NREL materials scientists are encouraged by the possibility of further optimizing the materials. For example, replacing lead with tin in the cells could improve the efficiency of multijunction cells made from perovskite. Besides switching to a more environmentally friendly material, the change from lead to tin would also allow the finished solar cell to better withstand high humidity.
The Latest on: Perovskite
via Google News
The Latest on: Perovskite
- Pressure-regulated excitonic feature enhances photocurrent of all-inorganic 2D perovskiteon March 3, 2021 at 10:58 pm
We report significantly enhanced photocurrents in the all-inorganic 2D perovskite Cs2PbI2Cl2, achieving over 3 orders of magnitude increase at the industrially achievable level of 2 GPa in comparison ...
- Hunt Perovskite Technologies Continues to Expand Patent Portfolioon March 2, 2021 at 9:09 am
Hunt Perovskite Technologies (HPT) today announced that the United States Patent and Trademark Office (USPTO) has granted HPT two additional patents related to its ongoing work in the development of ...
- A common optical approach to thickness optimization in polymer and perovskite solar cellson March 2, 2021 at 2:56 am
The structure of experimentally designed solar cells was optimized in terms of the photoactive layer thickness for both organic bulk heterojunction and hybrid perovskite solar cells. The photoactive ...
- Spontaneously coherent orbital coupling of counterrotating exciton polaritons in annular perovskite microcavities | Light: Science & Applicationson March 1, 2021 at 3:17 pm
By engineering artificial annular potential landscapes in halide perovskite semiconductor microcavities, we experimentally and theoretically demonstrate the room-temperature spontaneous formation of a ...
- MIT researchers improve perovskite-based solar panel efficiencyon March 1, 2021 at 3:03 am
Today, solar panels are typically made of silicon, but in the future, they could be manufactured from a different material that offers more efficiency and lower manufacturing cost. The material ...
- Perovskite solar cell with cesium-titanium dioxide nanotubeson March 1, 2021 at 12:41 am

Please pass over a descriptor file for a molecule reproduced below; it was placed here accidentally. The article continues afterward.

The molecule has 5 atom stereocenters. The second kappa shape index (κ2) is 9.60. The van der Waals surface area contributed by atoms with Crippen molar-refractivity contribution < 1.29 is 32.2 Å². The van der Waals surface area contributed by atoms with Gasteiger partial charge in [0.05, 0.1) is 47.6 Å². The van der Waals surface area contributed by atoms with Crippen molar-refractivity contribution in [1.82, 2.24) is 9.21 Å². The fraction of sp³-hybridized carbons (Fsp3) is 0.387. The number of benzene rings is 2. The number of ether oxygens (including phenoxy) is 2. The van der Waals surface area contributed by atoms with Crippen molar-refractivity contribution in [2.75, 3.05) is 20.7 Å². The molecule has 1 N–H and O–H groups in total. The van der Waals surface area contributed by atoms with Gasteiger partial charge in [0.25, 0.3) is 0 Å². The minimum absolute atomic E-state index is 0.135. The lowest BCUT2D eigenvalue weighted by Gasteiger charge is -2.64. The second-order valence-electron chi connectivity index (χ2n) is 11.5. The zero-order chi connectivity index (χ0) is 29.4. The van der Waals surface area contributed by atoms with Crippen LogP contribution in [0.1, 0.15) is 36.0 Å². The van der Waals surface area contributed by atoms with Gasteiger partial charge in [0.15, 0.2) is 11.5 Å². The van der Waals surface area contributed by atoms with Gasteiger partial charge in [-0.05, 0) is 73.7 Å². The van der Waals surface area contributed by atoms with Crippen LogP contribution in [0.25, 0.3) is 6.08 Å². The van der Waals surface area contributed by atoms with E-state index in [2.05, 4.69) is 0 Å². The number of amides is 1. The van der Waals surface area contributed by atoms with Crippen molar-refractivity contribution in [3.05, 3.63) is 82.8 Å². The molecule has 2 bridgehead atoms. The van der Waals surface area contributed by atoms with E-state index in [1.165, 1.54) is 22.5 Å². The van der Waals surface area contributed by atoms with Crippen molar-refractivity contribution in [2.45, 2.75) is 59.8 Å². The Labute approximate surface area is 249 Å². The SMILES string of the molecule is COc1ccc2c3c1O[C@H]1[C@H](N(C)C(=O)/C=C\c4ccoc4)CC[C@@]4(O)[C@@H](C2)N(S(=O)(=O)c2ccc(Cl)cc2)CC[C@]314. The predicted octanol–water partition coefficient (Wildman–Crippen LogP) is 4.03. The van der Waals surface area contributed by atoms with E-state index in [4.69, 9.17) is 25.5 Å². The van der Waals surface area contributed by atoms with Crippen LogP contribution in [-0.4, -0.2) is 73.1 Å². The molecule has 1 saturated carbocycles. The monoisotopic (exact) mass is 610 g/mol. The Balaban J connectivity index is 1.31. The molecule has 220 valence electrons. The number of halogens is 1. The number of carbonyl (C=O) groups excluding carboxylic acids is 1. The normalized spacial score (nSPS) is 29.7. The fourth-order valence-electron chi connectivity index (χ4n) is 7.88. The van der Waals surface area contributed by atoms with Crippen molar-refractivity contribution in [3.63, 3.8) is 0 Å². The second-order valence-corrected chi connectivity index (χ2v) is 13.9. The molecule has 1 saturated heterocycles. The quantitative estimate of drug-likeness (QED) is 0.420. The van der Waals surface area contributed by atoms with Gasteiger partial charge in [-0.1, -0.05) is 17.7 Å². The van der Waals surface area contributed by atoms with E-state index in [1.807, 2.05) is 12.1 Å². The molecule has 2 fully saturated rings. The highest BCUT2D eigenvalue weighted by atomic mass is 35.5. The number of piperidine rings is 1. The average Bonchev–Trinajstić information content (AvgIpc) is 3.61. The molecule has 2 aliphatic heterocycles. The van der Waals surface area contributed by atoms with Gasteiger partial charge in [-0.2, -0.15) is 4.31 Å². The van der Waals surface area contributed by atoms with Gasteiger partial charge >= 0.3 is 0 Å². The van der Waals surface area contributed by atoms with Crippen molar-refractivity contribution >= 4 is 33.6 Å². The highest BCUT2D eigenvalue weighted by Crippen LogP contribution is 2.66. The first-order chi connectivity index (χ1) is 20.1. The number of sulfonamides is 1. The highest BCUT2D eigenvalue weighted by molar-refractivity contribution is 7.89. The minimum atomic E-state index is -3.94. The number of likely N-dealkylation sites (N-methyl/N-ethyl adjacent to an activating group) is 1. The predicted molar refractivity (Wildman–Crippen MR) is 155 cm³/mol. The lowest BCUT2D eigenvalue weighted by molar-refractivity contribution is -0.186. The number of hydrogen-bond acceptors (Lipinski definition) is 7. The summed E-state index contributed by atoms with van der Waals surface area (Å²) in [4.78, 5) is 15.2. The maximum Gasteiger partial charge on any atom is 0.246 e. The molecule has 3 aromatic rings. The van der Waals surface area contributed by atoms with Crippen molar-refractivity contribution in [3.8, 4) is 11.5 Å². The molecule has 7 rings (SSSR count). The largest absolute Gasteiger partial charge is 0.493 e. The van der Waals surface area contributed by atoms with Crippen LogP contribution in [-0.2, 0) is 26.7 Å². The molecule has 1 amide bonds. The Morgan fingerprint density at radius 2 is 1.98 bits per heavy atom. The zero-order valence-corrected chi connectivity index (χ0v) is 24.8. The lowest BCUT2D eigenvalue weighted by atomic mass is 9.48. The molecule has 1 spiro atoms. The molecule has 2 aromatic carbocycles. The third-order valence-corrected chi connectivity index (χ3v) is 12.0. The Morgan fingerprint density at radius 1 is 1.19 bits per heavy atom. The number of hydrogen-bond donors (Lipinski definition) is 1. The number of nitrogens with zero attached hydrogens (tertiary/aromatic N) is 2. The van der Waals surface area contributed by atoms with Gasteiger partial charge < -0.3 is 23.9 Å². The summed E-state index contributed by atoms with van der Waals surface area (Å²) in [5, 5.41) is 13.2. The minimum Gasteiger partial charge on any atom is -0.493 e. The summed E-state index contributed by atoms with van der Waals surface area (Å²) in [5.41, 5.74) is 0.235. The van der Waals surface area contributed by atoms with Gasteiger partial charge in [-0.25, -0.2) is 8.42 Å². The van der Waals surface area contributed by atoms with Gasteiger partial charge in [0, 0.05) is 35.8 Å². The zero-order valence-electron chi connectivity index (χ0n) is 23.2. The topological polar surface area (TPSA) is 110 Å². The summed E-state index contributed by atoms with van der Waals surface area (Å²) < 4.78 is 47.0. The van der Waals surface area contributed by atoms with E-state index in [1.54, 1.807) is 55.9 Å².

An international research group has developed a perovskite solar cell with strong thermal stability and enhanced electron injection by using special nanotubes made of cesium-titanium dioxide (Cs ...
- Metal-perovskite-metal back contact solar cell with 4.31% efficiencyon February 26, 2021 at 12:51 am
Researchers at Chitkara University in the Indian state of Punjab have proposed an electrostatically-doped back-contact design for perovskite-based solar cells that overcomes the fabrication and ...
- Response to Comment on “Resolving spatial and energetic distributions of trap states in metal halide perovskite solar cells”on February 25, 2021 at 1:17 pm
(A) Normalized C-V curves of a Si diode (red), perovskite thin single crystal (PVK crystal) (blue), and polycrystalline thin film (PVK film) (green and khaki) solar cells measured at ac frequency (ω) ...
- Comment on “Resolving spatial and energetic distributions of trap states in metal halide perovskite solar cells”on February 25, 2021 at 12:37 pm
From electrostatic arguments, we show that the results are not trap densities but are a consequence of the geometrical capacitance and charge injection into the perovskite layer. Despite the excellent ...
- Researchers improve efficiency of next-generation solar cell materialon February 24, 2021 at 8:01 am
Now, a new approach to the design of perovskite cells has pushed the material to match or exceed the efficiency of today’s typical silicon cell, which generally ranges from 20 to 22 percent, laying ...
via Bing News